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Abstract #94512 Published in IGR 22-2

Predictive Analytics for Glaucoma Using Data From the All of Us Research Program

Baxter SL; Saseendrakumar BR; Paul P; Kim J; Bonomi L; Kuo TT; Loperena R; Ratsimbazafy F; Boerwinkle E; Cicek M; Clark CR; Cohn E; Gebo K; Mayo K; Mockrin S; Schully SD; Ramirez A; Ohno-Machado L;
American Journal of Ophthalmology 2021; 227: 74-86

See also comment(s) by Angelo Tanna

PURPOSE: To (1) use All of Us (AoU) data to validate a previously published single-center model predicting the need for surgery among individuals with glaucoma, (2) train new models using AoU data, and (3) share insights regarding this novel data source for ophthalmic research. DESIGN: Development and evaluation of machine learning models. METHODS: Electronic health record data were extracted from AoU for 1,231 adults diagnosed with primary open-angle glaucoma. The single-center model was applied to AoU data for external validation. AoU data were then used to train new models for predicting the need for glaucoma surgery using multivariable logistic regression, artificial neural networks, and random forests. Five-fold cross-validation was performed. Model performance was evaluated based on area under the receiver operating characteristic curve (AUC), accuracy, precision, and recall. RESULTS: The mean (standard deviation) age of the AoU cohort was 69.1 (10.5) years, with 57.3% women and 33.5% black, significantly exceeding representation in the single-center cohort (P = .04 and P < .001, respectively). Of 1,231 participants, 286 (23.2%) needed glaucoma surgery. When applying the single-center model to AoU data, accuracy was 0.69 and AUC was only 0.49. Using AoU data to train new models resulted in superior performance: AUCs ranged from 0.80 (logistic regression) to 0.99 (random forests). CONCLUSIONS: Models trained with national AoU data achieved superior performance compared with using single-center data. Although AoU does not currently include ophthalmic imaging, it offers several strengths over similar big-data sources such as claims data. AoU is a promising new data source for ophthalmic research.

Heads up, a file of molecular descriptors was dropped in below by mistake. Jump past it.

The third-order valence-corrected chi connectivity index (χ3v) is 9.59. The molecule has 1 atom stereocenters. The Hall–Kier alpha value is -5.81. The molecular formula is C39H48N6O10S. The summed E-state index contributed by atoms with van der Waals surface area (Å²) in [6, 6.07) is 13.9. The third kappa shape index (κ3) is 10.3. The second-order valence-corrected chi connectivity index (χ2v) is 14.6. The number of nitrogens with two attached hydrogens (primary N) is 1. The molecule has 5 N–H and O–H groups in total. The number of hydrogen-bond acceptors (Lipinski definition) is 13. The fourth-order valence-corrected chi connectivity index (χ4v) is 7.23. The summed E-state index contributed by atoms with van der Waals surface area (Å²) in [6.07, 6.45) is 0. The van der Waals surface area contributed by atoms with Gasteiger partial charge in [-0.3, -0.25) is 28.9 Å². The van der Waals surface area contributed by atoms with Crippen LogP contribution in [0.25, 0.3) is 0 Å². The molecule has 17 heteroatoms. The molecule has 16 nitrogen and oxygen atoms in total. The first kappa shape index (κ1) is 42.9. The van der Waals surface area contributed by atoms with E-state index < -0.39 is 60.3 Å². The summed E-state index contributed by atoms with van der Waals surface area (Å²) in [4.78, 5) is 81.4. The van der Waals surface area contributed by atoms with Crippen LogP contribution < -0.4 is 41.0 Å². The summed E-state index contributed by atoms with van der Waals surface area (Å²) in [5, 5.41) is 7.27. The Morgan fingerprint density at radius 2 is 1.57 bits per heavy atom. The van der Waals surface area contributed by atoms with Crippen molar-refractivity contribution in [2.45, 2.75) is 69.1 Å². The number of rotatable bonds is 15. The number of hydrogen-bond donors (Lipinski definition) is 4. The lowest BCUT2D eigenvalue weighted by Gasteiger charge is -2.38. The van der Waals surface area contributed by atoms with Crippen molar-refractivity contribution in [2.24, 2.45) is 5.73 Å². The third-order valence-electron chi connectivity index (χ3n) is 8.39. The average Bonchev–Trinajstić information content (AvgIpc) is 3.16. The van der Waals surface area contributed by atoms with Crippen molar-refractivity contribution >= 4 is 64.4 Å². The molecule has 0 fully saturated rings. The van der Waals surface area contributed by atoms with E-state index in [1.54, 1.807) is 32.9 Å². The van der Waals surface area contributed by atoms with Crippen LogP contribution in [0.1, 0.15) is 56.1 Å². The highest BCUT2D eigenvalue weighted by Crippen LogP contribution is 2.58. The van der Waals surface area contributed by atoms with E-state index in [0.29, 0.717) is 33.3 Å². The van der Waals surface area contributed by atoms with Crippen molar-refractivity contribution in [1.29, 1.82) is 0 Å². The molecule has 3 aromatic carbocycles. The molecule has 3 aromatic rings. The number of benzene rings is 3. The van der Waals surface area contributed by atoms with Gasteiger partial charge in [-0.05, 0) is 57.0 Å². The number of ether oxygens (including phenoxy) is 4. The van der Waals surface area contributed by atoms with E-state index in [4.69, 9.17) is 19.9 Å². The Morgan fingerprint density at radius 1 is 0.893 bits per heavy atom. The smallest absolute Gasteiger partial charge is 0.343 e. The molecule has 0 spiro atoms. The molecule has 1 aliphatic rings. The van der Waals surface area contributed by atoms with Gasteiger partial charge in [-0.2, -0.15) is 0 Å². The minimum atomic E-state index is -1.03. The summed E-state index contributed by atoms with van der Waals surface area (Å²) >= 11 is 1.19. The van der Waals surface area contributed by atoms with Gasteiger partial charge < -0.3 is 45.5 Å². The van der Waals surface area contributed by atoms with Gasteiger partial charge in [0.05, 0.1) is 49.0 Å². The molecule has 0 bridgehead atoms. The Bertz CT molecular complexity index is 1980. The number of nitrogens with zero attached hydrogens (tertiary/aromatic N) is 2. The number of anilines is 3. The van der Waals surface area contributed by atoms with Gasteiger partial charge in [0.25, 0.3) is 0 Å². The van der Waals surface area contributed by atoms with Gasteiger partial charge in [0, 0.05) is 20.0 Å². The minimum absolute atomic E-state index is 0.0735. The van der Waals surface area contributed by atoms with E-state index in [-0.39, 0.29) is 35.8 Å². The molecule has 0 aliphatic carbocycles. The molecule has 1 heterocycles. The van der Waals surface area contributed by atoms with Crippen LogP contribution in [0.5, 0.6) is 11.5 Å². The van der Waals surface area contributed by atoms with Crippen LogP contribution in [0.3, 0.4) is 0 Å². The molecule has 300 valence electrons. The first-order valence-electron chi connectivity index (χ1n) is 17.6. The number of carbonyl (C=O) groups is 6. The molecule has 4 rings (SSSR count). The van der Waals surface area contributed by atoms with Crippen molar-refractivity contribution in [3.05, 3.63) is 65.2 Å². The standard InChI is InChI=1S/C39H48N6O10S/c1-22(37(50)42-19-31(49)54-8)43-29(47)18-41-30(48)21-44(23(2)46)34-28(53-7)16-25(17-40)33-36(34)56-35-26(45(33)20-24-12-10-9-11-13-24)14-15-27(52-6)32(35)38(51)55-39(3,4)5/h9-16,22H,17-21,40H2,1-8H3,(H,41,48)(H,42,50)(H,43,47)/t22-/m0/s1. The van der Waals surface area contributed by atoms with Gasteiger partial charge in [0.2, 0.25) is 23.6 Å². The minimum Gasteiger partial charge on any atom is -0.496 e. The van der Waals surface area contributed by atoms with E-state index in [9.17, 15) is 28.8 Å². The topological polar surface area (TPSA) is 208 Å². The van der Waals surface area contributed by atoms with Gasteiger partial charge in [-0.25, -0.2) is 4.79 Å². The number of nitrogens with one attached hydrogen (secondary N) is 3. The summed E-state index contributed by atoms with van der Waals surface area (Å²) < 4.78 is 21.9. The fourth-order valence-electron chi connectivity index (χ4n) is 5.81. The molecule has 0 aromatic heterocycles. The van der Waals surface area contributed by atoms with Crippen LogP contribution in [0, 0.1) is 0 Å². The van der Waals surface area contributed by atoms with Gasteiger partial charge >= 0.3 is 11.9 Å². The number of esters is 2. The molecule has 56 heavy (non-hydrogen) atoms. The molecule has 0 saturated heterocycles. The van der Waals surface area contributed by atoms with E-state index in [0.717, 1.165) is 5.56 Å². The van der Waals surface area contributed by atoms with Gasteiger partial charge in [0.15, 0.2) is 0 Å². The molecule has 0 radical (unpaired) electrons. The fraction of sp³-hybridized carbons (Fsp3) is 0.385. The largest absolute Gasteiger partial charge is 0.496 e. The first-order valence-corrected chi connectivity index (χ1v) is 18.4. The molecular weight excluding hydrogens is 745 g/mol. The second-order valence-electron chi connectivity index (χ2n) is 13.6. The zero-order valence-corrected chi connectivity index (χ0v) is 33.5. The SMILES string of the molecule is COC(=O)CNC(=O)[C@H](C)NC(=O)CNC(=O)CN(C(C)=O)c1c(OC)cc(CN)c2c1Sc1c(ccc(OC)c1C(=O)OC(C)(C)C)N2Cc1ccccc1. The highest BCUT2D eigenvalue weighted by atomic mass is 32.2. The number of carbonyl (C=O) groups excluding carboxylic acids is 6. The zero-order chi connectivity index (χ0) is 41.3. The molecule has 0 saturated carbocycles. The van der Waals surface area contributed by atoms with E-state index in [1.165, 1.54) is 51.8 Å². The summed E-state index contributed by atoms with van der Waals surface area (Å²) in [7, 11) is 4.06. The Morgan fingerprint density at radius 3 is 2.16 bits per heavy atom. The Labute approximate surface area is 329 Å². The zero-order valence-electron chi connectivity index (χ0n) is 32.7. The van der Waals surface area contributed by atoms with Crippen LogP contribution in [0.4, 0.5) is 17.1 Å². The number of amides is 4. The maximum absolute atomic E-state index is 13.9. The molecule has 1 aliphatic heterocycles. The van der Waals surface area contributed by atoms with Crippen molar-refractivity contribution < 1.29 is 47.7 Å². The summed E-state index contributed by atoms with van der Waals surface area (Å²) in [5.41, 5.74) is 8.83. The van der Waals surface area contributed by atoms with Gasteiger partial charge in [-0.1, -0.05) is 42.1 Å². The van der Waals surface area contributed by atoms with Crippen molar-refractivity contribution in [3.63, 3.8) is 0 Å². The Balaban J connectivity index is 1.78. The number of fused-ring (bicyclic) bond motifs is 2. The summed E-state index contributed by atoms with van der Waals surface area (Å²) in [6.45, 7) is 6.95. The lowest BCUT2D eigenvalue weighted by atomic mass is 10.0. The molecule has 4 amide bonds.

From the Viterbi Family Department of Ophthalmology and Shiley Eye Institute, University of California San Diego, (S.L.B., B.R.S.), La Jolla, California; UCSD Health Department of Biomedical Informatics, University of California San Diego, (S.L.B., B.R.S., P.P., J.K., L.B., T.-T.K., L.O.-M.), La Jolla, California. Electronic address:

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15 Miscellaneous
13.1 Prognostic factors (Part of: 13 Therapeutic prognosis and outcome)

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